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KZOZ Veterans Day Songs and a big ol salute from us to our Vets!

November 10th, 2017

For Veterans day 2017, the crew here at 93.3 KZOZ celebrates our Veterans with a big ol' salute from the bottom of our hearts and a few song selections that we like in your honor!


'I Thank you'

ZZ Top ( Degüello, 1980)

Originally recorded by Sam & Dave in 1968, this ZZ Top cover stormed the charts in 1980! While this song may not have it's origins as a tune for our troops, the sentiment applies today! Thank You!


'Rooster'

Alice In Chains (Dirt, 1992)

'Rooster' was written by Jerry Cantrell, the guitarist for Alice in Chains, for his father Jerry Cantrell Sr., who was gifted the nickname "Rooster" while serving in the U.S. Army during the Vietnam War. This is a song about resilience... As a soldier gets sent off to war, leaving behind a wife and child... He witnesses his friend die, and does everything he can to stay alive. They come to kill the Rooster, but he won't die.


'Remember The Heroes'

Sammy Hagar (Three Lock Box, 1982)

This powerful track was co-written by Jonathan Cain, the keyboardist from Journey, and featured vocals by Mike Reno, the singer from Loverboy. The lyrics portray a wounded veteran coming back home, and struggling to re-assimilate in a world that doesn't understand or care what he's been through. "Stranger in a foreign land / Fearful cries surround him / Returning home a wounded man / To find he's been forgotten."


'Fortunate Son'

Creedence Clearwater Revival (Willy and the Poor Boys, 1968)

This is a song spoke out against the Vietnam war, but was still supportive of the soldiers fighting there. A large majority of the soldiers came from the middle to lower working class, and were there because they could not have connections who could get them out. The song is sung from the perspective of a solider who ends up fighting because he isn't a "Senator's son."


'Remember Me'

Queensryche (American Solider, 2009)

The American Soldier is a concept album that was inspired by a huge amount of interviews with veterans conducted by Queensryche's lead Geoff Tate. In this song, homesickness is the key element. Tate explained to AnybodyListening.net: "One of the soldiers was telling me about his experience with his wife. He had been married very young, at 19, and the stress of being away from each other and in a very dangerous situation, as well as the age factor, made the relationship one that didn't last. That seemed to be a common thread with a lot of the people I talked to."


'My Hero'

Foo Fighters (The Colour And The Shape, 1997)

This song is about the heroes of Dave Grohl, the Foo Fighters guitarist and lead singer, and in his life, who were ordinary people who did extraordinary things. While, the man who was Kurt Cobain's bandmate, Dave Grohl explained that he has little use for hero-worship when its about celebrities and rock stars. The song is written from the perspective of a kid, but it reflects Dave Grohl's beliefs.


'Red, White, & Blue (Love It Or Leave It)'

Lynyrd Skynyrd (Vicious Circle, 2003)

This song by southern rock band legends Lynyrd Skynyrd was written after the September 11 attacks. Lead Johnny Van Zant discussed the tune in a track-by-track commentary in their 2010 CD/DVD Live From Freedom Hall: "We're big supporters of our troops and we've always felt that's a Skynyrd crowd; we always go back to our fans, we write about our fans and we love our fans. We've been blessed to have fans with us for years and years and years for multi-generations now and we're supporters of our troops and our families. That song is basically written about our fans."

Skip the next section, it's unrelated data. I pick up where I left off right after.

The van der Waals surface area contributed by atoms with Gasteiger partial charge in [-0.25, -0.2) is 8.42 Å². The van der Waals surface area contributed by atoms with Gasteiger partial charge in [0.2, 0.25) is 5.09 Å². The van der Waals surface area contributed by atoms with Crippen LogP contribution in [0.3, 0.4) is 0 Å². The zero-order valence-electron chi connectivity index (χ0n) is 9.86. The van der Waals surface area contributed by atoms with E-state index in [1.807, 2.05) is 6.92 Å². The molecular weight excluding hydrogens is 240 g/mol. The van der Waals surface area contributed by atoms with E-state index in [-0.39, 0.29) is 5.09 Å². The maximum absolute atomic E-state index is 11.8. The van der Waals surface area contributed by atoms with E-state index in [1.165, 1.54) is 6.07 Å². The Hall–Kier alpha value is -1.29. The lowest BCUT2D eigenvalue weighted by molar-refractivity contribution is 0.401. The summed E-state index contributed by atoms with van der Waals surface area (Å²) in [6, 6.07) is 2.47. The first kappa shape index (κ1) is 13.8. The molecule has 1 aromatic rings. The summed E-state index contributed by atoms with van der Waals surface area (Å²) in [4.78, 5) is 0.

'Don't Tread On Me'

Metallica (Metallica, 1991)

There is a huge historical significance in the flag and it is heavily linked in this Metallica song. The ideal of a rattlesnake as a symbol of America was first published by Benjamin Franklin in 1754. It was a rattlesnake severed into multiple sections and each section labeled a different colony. Under the snake it read "Join, or Die," encouraging colonial unity and demanding to stand up to the homeland monarchy ruling them from across the sea.


'These Colours Don't Run'

Iron Maiden (A Matter of Life and Death, 2006)

The title of the song is inspired by Maiden lead Bruce Dickinson's words during a performance during what is called "the Ozzfest incident" amongst fans. Even though their set and equipment was sabotaged during the festival, Iron Maiden continued to perform. Bruce Dickinson usually waves a British flag while preforming... At this performance however, a saboteur got on stage waving an American flag. This caused Bruce Dickinson to comment, "This is a British flag, and these colours don't f--king run." On the DVD for A Matter of Life and Death, Dickinson confirmed that the phrase refers to the colors on the British flag.


'Dear Old America'

Heart (Fanatic, 2012)

Ann and Nancy Wilson of Heart wrote this song for their highly decorated Marine corps officer father John Bushrod Wilson Jr. "The lyrics to 'Dear Old America' are written through the eyes of a soldier, when they think about what it's like to be shipped out, what it's like to be there and then what it's like to re-enter and come back and not be able to really explain to anybody over here in America what you just saw," Ann Wilson explained to Spinner: "'Dear Old America' is especially written for those men and women who have served," she continued, "those men and women who have put themselves out there on the edge, and who are trying to come home and return to the world as it is here."


'Warrior'

Kid Rock (National Guard Tribute, 2008)

Kid Rock has performed at various military bases and continues to meet military personnel at every concert appearance. In 2015, Kid Rock challenged his fans to help raise money to send care packages to the troops.



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